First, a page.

HUGGING SEASON HERE
A SIMPLE SIX-SECOND EMBRACE CAN PUT PEOPLE AT EASE SOCIALLY AND MAY BE GOOD FOR YOUR HEALTH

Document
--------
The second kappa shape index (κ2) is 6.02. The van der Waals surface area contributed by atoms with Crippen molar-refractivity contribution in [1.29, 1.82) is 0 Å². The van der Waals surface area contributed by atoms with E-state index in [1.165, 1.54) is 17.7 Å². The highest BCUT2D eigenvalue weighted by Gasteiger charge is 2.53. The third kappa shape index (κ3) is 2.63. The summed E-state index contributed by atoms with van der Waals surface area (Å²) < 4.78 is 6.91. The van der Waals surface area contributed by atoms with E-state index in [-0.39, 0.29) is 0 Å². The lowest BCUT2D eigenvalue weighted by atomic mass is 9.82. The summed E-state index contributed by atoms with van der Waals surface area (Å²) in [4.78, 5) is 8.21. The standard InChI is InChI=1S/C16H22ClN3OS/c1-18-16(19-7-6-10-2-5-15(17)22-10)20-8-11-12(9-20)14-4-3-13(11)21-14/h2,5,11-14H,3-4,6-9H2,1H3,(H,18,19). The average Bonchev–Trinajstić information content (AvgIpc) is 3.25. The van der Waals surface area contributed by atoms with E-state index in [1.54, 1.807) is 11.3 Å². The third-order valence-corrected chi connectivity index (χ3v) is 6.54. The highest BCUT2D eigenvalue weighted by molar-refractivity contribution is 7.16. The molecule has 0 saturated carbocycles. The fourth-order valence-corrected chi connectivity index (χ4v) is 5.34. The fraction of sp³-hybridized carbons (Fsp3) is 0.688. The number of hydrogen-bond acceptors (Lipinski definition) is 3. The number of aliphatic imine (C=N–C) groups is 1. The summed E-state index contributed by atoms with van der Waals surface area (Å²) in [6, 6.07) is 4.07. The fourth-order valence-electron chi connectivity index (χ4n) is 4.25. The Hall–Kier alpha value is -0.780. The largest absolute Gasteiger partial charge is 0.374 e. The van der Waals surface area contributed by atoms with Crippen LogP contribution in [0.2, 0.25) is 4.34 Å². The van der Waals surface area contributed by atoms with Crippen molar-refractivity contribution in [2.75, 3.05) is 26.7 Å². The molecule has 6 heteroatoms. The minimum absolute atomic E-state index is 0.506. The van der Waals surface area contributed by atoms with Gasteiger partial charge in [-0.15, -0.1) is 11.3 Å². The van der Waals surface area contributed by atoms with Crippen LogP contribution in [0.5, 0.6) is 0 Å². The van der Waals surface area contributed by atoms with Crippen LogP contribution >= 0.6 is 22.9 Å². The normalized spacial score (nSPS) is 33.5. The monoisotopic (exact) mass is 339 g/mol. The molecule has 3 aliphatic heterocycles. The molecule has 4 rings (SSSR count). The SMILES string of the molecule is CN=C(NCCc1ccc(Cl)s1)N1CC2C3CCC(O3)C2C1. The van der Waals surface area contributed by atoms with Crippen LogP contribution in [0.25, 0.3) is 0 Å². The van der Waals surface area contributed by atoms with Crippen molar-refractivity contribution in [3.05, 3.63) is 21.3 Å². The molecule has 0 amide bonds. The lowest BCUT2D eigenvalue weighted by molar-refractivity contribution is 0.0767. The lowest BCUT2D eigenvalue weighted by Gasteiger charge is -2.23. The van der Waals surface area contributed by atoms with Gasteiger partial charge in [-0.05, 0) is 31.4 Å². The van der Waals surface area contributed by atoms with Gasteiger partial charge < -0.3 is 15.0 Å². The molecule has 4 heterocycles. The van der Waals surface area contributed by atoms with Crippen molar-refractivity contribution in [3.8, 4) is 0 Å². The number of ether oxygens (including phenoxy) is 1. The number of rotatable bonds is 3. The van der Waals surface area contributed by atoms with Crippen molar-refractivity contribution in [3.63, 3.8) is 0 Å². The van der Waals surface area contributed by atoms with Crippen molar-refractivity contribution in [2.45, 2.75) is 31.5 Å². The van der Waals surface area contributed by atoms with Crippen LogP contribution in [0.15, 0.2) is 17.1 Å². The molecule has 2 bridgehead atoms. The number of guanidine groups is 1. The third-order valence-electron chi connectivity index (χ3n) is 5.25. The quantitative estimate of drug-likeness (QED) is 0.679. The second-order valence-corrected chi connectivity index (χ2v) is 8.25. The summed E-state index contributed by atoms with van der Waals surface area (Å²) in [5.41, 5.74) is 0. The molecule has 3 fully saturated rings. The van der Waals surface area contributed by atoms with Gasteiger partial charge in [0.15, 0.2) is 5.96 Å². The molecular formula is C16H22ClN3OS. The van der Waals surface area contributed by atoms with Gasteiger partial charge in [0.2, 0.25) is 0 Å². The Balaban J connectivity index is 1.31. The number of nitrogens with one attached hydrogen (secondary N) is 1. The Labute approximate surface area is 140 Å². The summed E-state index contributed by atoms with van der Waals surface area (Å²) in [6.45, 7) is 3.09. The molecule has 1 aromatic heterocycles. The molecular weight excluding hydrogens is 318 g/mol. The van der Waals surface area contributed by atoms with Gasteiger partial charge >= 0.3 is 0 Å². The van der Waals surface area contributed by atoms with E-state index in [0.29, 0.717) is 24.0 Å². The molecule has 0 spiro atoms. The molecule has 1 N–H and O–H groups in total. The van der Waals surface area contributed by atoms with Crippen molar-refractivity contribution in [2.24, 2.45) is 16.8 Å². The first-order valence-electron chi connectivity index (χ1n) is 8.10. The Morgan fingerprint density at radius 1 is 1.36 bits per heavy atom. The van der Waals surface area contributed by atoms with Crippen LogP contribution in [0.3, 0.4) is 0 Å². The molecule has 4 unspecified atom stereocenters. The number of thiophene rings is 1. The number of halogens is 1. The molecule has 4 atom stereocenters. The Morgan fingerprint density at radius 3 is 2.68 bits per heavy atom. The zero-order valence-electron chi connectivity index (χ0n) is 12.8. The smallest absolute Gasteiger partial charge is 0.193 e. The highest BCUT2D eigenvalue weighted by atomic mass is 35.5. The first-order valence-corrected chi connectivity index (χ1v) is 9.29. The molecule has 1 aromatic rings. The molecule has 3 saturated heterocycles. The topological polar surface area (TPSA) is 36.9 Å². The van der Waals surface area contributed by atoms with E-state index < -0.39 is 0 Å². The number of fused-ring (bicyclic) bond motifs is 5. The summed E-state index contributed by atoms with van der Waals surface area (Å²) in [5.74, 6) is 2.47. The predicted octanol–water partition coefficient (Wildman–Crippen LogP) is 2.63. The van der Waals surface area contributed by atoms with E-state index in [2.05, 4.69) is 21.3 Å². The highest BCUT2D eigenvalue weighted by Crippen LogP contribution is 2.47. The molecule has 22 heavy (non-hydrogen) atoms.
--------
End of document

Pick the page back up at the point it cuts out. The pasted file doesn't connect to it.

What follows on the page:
It’s December! Brace yourself folks. For the vast majority, it means families, food, Christmas presents … and hugs. Lots and lots of hugs. Baby hugs. Grandparent hugs. It’s just hug season, all the way through. For some of us, this is great! Most people like hugging. My clients even hug me. Some like longer hugs, some like shorter. Some like firm bear hugs, others like the accompanied air kiss, or the opposite of that. But in whatever their shape or form, the general consensus is that hugs are fantastic. Then there are the other people. Those who dislike hugs, or actively avoid them. We all know one. Maybe we are one. For them, the Christmas season is one unending nightmare of invaded personal space and drooling infants. Whether you love them or hate them, hugs are a part of our lives. It turns out that they’re more than a pleasant/annoying traditional greeting or show of affection! Since you’re going to be giving and receiving a lot more of them in the very near future, here are some interesting reasons why hugging people is not only pleasant, but good for your health. Love, thy name is oxytocin! Well, kind of. Feelings of love are created through a cocktail of chemicals and hormones in the brain and body. One of the big ones is oxytocin. Oxytocin makes you feel good and makes you connected with other people. Guess what? Hugs release oxytocin. The exact length you need to hug someone to enjoy a shot of the said oxytocin seems to vary from five to seven seconds, so I like to split the difference and just say six. After a nice, six-second hug, your body releases some feel-good hormones and you feel more connected to the person you just held. Even if we don’t know the science behind it, we intuitively know that physical closeness makes us feel more connected. The role of oxytocin is complex but there’s increasing evidence to prove other health benefits: Boosts the immune system: The presence of oxytocin increases other hormones which fight off infection. Simply by feeling love and connection with your fellow human beings, you are better at fighting off diseases. Relieves pain: Got a headache? Give someone a hug! It might not be quite as effective as a Panadol, but could well decrease your overall discomfort. Lowers the risk of heart disease: Oxytocin can help reduce blood pressure, which in turn lowers the risk of heart disease. Lowers social anxiety: Those with social anxiety would generally consider a hug the last thing they want in a social environment. It’s probably the first thing they should get! A hug at the start of a social event can even make them feel more relaxed and open, rather than shy and anxious. Deepens relationships: I spent the last few weeks talking about the different Love Languages. You’d recall that for some people, touch is an incredible way to express and understand love. Take a moment to hug your partner every time they come home after all those long hours at work. Just six seconds out of your day to rest, recharge, and connect with your loved one is all you need to help de-stress, relax, and reaffirm your love. Helps mothers bond: Oxytocin is released during childbirth and breastfeeding. Not only does it create strong bonds between adults, it helps create and strengthen the connection between mother and child. The relaxing element of oxytocin also makes breastfeeding easier. (I don’t know how as I did not find that easy!) Reduces stress and helps you sleep better: Anxiety relief, social bonding, resilience to disease – all combined lead to a reduction in your overall stress levels, and improved ability to sleep. All from a hug. As Christmas draws near, the arms are out and the hugs in-bound, will you feel like running away or turning your cheek? Take a moment to appreciate all the benefits your overenthusiastic family member is about to give you with their warm embrace.